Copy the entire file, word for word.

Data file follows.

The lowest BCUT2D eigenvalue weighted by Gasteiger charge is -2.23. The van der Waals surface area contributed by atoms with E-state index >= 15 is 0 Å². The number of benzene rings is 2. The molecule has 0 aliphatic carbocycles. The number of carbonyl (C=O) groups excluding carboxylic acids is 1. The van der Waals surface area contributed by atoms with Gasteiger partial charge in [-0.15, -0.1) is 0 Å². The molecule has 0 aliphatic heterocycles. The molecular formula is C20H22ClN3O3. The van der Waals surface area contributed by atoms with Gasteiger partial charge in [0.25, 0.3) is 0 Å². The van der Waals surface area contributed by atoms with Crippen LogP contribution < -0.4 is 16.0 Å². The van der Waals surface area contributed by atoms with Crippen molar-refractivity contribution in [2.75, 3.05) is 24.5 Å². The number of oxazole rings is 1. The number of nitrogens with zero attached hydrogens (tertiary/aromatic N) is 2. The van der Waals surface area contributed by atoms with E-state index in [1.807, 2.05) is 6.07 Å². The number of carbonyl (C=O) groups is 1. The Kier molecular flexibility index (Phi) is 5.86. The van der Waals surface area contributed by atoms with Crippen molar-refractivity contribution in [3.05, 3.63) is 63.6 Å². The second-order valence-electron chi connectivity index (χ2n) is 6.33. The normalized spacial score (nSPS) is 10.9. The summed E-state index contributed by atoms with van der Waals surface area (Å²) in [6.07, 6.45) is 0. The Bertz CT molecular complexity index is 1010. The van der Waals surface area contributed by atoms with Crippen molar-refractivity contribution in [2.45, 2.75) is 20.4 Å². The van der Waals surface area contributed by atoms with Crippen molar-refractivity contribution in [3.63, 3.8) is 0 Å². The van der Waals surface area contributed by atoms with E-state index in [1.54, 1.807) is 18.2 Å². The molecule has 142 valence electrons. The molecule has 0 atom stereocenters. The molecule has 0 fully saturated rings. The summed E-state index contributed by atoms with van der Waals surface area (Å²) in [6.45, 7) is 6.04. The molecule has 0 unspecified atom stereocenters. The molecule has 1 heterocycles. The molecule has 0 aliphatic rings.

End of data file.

The lowest BCUT2D eigenvalue weighted by Gasteiger charge is -2.23. The van der Waals surface area contributed by atoms with E-state index >= 15 is 0 Å². The number of benzene rings is 2. The molecule has 0 aliphatic carbocycles. The number of carbonyl (C=O) groups excluding carboxylic acids is 1. The van der Waals surface area contributed by atoms with Gasteiger partial charge in [-0.15, -0.1) is 0 Å². The molecule has 0 aliphatic heterocycles. The molecular formula is C20H22ClN3O3. The van der Waals surface area contributed by atoms with Gasteiger partial charge in [0.25, 0.3) is 0 Å². The van der Waals surface area contributed by atoms with Crippen LogP contribution < -0.4 is 16.0 Å². The van der Waals surface area contributed by atoms with Crippen molar-refractivity contribution in [2.75, 3.05) is 24.5 Å². The number of oxazole rings is 1. The number of nitrogens with zero attached hydrogens (tertiary/aromatic N) is 2. The van der Waals surface area contributed by atoms with E-state index in [1.807, 2.05) is 6.07 Å². The number of carbonyl (C=O) groups is 1. The Kier molecular flexibility index (Phi) is 5.86. The van der Waals surface area contributed by atoms with Crippen molar-refractivity contribution in [3.05, 3.63) is 63.6 Å². The second-order valence-electron chi connectivity index (χ2n) is 6.33. The normalized spacial score (nSPS) is 10.9. The summed E-state index contributed by atoms with van der Waals surface area (Å²) in [6.07, 6.45) is 0. The Bertz CT molecular complexity index is 1010. The van der Waals surface area contributed by atoms with Crippen molar-refractivity contribution in [2.45, 2.75) is 20.4 Å². The van der Waals surface area contributed by atoms with Crippen molar-refractivity contribution in [3.63, 3.8) is 0 Å². The van der Waals surface area contributed by atoms with E-state index in [1.54, 1.807) is 18.2 Å². The molecule has 142 valence electrons. The molecule has 0 atom stereocenters. The molecule has 0 fully saturated rings. The summed E-state index contributed by atoms with van der Waals surface area (Å²) in [6.45, 7) is 6.04. The molecule has 0 unspecified atom stereocenters. The molecule has 1 heterocycles. The molecule has 0 aliphatic rings.